There is one important tip I can give you about cooking for your pet – Don’t do it. Not unless you want your pet to end up suffering from serious deficiencies that may be irreversible, resulting in, and I’m not exaggerating here, death.
Unless of course, you happen to really know what you are doing, like Shasha’s and Anya’s breeder, someone I turn to for advice all the time, and you know the degree of doneness that’s required for the food and the amount and type of natural supplements you can use, and which brands are reliable, and which ones contain stuff sourced from China (most brands), how too much of this or that would end up in a shit fest and so on and you’ll realise all this cooking business requires just as much science as formulating a raw diet.
I’ve looked at so many homemade diets consisting of boiled chicken breast and some rice and veg, or maybe grilled salmon with carrots and peas and the likes. Guess what. They are all severely nutritionally deficient.
Doubters can refer to Pottenger’s study. Pottenger was a doctor who conducted an experiment over ten years on 900 cats to determine the effects of cooked food and its impact on cat’s health vs the effects of a raw food diet. The group fed on cooked food all developed physical and emotional problems which did not occur in those eating the raw meats. Also, the cooked diet cats never even got past the 3rd generation, as they lost fertility and the ability to reproduce.
For those of you who like more details, basically, the cats fed on cooked meals had meat scraps which included internal organ meats and bones, along with some additional milk and cod liver oil, basically a much healthier diet compared to what most novice home cooks for pets were whipping up. But they were dropping dead faster than you could say ‘Puss in Boots’. Meanwhile, the group fed on raw meats, bones, offals and raw milk appeared in better shape, with healthier offspring. Pottenger came to the theory that ‘heat-label’ factors were rendering the food nutritionally deficient, causing eventual physiological degeneration.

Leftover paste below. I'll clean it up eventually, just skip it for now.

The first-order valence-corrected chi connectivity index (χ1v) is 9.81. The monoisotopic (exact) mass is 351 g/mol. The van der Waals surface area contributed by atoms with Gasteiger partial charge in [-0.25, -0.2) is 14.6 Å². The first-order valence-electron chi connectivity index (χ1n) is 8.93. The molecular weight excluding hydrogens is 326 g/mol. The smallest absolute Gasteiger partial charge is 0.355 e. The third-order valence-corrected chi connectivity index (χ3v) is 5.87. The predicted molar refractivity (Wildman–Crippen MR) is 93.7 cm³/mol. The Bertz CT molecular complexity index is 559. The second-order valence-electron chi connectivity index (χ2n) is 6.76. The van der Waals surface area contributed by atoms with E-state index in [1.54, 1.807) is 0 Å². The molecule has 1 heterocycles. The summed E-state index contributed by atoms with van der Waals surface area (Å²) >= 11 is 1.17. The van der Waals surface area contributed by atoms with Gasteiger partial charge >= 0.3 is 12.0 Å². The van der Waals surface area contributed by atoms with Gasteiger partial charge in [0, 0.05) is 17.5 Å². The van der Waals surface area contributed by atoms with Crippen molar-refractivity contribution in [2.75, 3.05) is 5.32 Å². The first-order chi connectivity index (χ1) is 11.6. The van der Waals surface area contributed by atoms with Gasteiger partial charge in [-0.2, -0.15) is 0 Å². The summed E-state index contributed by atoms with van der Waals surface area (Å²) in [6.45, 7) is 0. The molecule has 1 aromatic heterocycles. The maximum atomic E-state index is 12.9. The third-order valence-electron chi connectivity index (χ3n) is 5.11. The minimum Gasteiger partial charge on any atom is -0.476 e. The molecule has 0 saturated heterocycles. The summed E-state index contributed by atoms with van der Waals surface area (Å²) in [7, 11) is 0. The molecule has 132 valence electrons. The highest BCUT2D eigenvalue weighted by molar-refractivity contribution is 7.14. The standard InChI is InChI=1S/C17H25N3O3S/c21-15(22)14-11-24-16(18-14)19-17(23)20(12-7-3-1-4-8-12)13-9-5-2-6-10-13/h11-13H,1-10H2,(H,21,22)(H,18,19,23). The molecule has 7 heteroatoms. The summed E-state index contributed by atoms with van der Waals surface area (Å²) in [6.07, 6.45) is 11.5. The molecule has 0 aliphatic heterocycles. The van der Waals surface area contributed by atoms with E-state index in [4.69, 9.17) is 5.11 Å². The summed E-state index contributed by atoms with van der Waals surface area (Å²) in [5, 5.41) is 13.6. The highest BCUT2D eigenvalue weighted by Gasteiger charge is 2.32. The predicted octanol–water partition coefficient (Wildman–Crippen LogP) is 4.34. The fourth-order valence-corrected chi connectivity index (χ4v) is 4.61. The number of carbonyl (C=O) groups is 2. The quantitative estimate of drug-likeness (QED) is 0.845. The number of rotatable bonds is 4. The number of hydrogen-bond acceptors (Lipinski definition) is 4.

By the end of first generation the cats on cooked diet:
started to develop degenerative diseases
became less active
By the end of the second generation:
developed degenerative diseases
experienced evident changes in skeletal structure
calcium content in bones had fallen to 10%
At 16 weeks of age, the second generation raw food kittens weighed 2000 grams on average, while the second generation kittens on cooked-meat averaged on 1600grams.
By the 3rd generation, the cooked meat subjects had developed degenerative diseases very early in life and some were born blind and weak with a much shorter life span. Many of the third generation couldn’t reproduce. Even when the adults displayed interest in mating, they often produced stillborn litters. Kittens of the third generation did not survive six months.
All cats died out totally by the fourth generation. Also, skin diseases and allergies increased from 5 percent in normal cats to over 90 percent in the 3rd generation of deficient animals. So if you wonder about your cat’s allergy problems, well….